THE IRISH abroad stand no chance of gaining a say in Leinster House if the Government succeeds in abolishing the Seanad, an independent Senator has claimed.
The abolition of Ireland’s upper house, currently proposed in reforms championed by Taoiseach Enda Kenny, would ‘kill off’ any hope of extending Parliamentary voting rights to Irish people worldwide, Senator Professor John Crown told The Irish Post.
His claims were made as the controversial debate surrounding next month’s referendum on the Seanad’s future was taken up in London.
The Senator believes the Government’s ‘Yes to abolition’ campaign flies in the face of the debate being held simultaneously in Britain about letting the Irish vote in elections at home.
If the Seanad were abolished, the Irish abroad could only achieve a say in Ireland’s political landscape if they were given the right to vote in Dáil elections.
But Senator Crown claims there is “absolutely no political party” talking about allowing Ireland’s sprawling emigrant communities to vote for TDs.
“That would require a Constitutional change and I do not think that is going to happen,” he added.
The independent Senator, who was born to Irish emigrants in the US, has proposed a Bill in the Seanad that would give Irish citizens around the world the right to vote for senators.
“Ireland has a responsibility to give the Irish abroad a voice in the Oireachtas,” he said.
“I think if we go to the trouble of saying these people are eligible to hold our passport, they should also be eligible to vote in some part of our elections.”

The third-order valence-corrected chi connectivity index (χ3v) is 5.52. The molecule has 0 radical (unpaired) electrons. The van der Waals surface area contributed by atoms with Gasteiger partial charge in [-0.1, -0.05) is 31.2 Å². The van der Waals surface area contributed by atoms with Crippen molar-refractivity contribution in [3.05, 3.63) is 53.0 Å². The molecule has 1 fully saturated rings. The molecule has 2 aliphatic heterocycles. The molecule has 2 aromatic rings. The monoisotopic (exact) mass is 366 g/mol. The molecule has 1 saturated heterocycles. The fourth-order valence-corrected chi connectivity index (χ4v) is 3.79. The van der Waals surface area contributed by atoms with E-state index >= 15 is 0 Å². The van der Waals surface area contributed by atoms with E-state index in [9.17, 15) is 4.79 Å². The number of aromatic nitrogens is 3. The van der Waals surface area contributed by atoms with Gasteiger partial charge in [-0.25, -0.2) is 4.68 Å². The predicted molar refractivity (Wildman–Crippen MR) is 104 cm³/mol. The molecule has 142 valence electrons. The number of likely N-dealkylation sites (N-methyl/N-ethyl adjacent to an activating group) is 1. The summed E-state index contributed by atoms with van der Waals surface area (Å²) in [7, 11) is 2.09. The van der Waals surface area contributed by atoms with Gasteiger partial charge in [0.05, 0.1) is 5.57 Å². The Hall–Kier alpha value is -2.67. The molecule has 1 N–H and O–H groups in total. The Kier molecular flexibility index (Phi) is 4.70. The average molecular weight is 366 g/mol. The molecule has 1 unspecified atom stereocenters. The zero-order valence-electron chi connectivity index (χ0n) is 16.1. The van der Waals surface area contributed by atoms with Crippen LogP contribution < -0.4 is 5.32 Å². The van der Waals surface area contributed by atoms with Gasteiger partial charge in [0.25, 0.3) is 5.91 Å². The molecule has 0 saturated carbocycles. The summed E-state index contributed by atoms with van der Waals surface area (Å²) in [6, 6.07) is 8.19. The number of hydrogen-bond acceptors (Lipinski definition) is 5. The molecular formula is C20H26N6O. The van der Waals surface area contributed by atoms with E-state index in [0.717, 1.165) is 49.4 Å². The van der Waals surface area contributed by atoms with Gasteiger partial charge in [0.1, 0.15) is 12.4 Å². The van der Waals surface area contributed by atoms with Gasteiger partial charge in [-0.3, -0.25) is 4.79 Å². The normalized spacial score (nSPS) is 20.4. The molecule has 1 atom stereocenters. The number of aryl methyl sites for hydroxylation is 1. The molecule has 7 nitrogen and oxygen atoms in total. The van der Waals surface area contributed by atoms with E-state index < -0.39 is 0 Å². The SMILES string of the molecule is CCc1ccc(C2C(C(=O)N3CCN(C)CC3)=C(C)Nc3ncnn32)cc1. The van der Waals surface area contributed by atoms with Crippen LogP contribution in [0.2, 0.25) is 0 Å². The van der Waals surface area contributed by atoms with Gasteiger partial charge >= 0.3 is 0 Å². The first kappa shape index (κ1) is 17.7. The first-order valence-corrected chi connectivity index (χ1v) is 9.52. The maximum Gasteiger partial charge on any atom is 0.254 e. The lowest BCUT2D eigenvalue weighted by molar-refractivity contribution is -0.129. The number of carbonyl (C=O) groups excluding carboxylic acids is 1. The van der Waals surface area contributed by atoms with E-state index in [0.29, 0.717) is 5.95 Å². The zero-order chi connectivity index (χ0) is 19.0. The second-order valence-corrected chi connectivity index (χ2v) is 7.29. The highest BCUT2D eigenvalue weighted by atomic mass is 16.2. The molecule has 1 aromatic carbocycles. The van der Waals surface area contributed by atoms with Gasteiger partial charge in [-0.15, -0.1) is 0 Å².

The Senator made his thoughts clear at a debate about the future of the Seanad, organised by the London Irish Lawyers Association (LILA) and the NUI Club London, earlier this month.
LILA Chairman Patrick Harte said the decision to hold a debate had been taken because “an ever-increasing number of disenfranchised but politically aware” Irish people are coming to London.
“Part of the argument for Seanad retention is reform, with focus often on the provision of a Diaspora voice,” he added.
“The question of whether such reform would be preferable to some other form of increased suffrage is one which greatly interests the Irish in Britain.”
The Irish Government will hold a referendum on the Seanad’s abolition on October 4. But because of Ireland’s long-standing voting laws, the Irish abroad will not be able to take part.
Launching Fine Gael’s 'Yes to abolition' campaign, Taoiseach Enda Kenny said Ireland does not need a “powerless, elitist” upper house.
Fine Gael has released an information booklet stating that the Seanad is elected by “only one per cent of the Irish population” and last used its main power to delay legislation in 1964.
Critics say the public is being denied the chance to vote for reforming the Seanad, as the referendum will only present voters with the options of abolishing it entirely or retaining it in its current form.
Expressing his support for retaining and reforming the Seanad to give voting rights to the Irish abroad, Professor Crown said: “I think this is a question of justice.
“I think people who love their country, who were born and educated in their country and were forced to leave their country should not necessarily lose the right to vote in the country if they leave.
“They left often not voluntarily or on some whim of adventurism, but because decisions made by the leaders of the country necessitated their emigration."
Well-known senator David Norris has also spoken up for retaining the upper house to give the Irish abroad a say in the Oireachtas.
"The Government's plan to abolish the Seanad is a smash and grab raid for naked power," he says writing in this week's Irish Post.
The comments follow claims from Irish minister Brian Hayes that the growth of social media has eliminated the need for the Irish abroad to have a voice in Leinster House.
The Irish Post revealed this week that an overwhelming majority of people in Ireland are in favour of letting Irish emigrants vote in Presidential and Dáil elections from abroad.